Not long after "The Wire" debuted in 2002, David Simon explained to Salon that he was interested in creating a show that didn't pander to an audience's expectations. "The pilot of ["The Wire"] is very much the anti-pilot. The one thing it doesn't have is that sense of, 'Are you gonna watch this show now? Are ya? Huh? Huh? Huh? If you don't come back we might kill this guy.' That's what you have to do on network, 'cause if they don't come back, you're cancelled."
That's the sort of pressure that a show like CBS's "CSI: Miami" feels when it promotes its Monday season premiere with flashing images of the cast and a warning that one of these characters will not survive! Despite suspiciously enthusiastic TV forums like this one, it's tough to believe that anyone cares very deeply about disposable characters on a skin-deep crime franchise.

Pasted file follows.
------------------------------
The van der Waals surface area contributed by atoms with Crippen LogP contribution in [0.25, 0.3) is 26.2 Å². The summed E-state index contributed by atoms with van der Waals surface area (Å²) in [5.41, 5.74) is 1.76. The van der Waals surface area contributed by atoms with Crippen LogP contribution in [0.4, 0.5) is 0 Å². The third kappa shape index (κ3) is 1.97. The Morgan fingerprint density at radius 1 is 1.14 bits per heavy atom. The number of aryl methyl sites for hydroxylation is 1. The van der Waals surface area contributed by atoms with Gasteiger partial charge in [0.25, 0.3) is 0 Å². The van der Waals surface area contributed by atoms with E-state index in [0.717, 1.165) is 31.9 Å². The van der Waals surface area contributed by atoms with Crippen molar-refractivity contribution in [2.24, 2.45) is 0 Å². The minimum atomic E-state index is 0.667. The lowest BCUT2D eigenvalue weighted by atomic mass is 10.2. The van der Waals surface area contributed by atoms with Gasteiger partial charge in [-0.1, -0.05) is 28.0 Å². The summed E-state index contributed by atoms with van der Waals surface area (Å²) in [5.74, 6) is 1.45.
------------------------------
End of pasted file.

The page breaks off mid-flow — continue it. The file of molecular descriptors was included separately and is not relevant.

In contrast, the deaths of characters like D'Angelo Barksdale and Frank Sobotka on "The Wire" (season premiere Sunday) felt like body blows to fans of the show, who'd become hooked on its simmering narrative and intricate plot lines. Still, it can be a difficult show. During the second season, when the story seemed to dwell on the inner conflicts of a longshoreman's union or followed the bumbling action of two green detectives who seemed so distant from the main story line, it was tough not to lose patience. Such meandering is utterly deliberate, according to Simon, who writes in "The Wire: Truth Be Told," a just-released companion guide to the show, "We would certainly lose some viewers: those who did not devote enough effort to follow the intricate story, those who gave it their all but were confused nonetheless, and those who, expecting an episodic television drama, would be bored to death by the novelistic pace of [the show]."